my sense of direction: it took over a month of living here to realise that the Upper East Side is to the RIGHT of the park and the Upper West Side is to the LEFT of the park
People say “it’s boring” — as if that were a final standard of appeal, and no work of art had the right to bore us. But most of the interesting art of our time is boring.
Jasper Johns is boring. Beckett is boring, Robbe-Grillet is boring. Etc. Etc.
Maybe art has to be boring, now. (This doesn’t mean that boring art is necessarily good — obviously.) We should not expect art to entertain or divert anymore. At least, not high art. Boredom is a function of attention. We are learning new modes of attention — say, favoring the ear more than the eye — but so long as we work within the old attention-frame we find X boring … e.g. listening for sense rather than sound (being too message-oriented)."
sometimes if you tell the first flakes of snow at dusk to fuck OFF it works try it
one mug lukewarm nescafe (stolen from roommates)
one mug orange juice & water (stolen from roommates)
one can PBR (free, gallery)
one campari & prosecco (free, after party)
one whiskey & ice (free, after party)
one whiskey & ice (bought by a canadian man)
one gin & tonic (bought by an english man)
one green juice ($4.99 in fort greene the next morning)
I don’t consider my work as training for activism, though I don’t dislike the idea, but I do think that museums and art institutions can provide training grounds for different kinds of self-reflective activities. Cultural institutions serve a different purpose than society’s other institutions, such as shopping malls, television and the event-driven entertainment industry. Each is a kind of conduit in society, and each does a different thing. And what I see as the potential for art institutions and other places of cultural production is that they serve in this particular area a kind of activity or engagement. I see artworks themselves as a bit further down the steps, because they normally deal with a specific kind of activity or activity “horizon.” With artworks, it’s on a much more personal or individual level, and it’s hard—and not always for the best—to make generalizations about what exactly is going on.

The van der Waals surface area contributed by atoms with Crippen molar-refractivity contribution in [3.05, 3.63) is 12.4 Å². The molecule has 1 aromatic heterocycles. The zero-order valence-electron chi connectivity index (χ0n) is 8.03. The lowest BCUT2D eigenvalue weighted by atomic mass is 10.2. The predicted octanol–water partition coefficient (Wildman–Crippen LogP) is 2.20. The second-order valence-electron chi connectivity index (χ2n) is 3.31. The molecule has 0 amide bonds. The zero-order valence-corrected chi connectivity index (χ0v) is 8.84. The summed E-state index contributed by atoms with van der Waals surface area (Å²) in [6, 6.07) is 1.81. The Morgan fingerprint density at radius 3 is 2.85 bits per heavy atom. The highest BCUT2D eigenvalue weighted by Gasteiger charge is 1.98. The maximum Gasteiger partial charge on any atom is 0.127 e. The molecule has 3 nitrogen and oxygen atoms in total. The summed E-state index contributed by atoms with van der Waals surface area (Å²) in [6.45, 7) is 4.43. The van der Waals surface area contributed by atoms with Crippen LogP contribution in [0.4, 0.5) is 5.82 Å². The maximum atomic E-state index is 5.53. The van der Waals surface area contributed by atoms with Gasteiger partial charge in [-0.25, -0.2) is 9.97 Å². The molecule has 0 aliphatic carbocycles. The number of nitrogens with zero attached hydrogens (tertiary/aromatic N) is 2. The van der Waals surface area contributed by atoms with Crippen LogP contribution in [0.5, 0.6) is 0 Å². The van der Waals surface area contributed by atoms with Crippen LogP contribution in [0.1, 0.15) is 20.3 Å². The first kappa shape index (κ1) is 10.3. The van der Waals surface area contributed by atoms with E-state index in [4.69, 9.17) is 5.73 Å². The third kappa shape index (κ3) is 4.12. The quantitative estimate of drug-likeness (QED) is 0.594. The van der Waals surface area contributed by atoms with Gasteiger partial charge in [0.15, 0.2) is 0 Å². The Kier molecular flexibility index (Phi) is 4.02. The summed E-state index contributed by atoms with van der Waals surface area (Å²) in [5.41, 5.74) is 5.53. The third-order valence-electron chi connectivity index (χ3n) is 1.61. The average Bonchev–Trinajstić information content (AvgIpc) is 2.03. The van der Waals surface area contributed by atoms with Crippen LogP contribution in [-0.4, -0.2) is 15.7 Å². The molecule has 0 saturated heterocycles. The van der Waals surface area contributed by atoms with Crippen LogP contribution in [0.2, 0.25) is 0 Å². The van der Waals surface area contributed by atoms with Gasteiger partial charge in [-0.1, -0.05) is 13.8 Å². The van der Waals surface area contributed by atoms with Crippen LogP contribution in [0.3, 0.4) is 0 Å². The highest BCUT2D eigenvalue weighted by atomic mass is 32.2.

- Olafur Eliasson in BOMB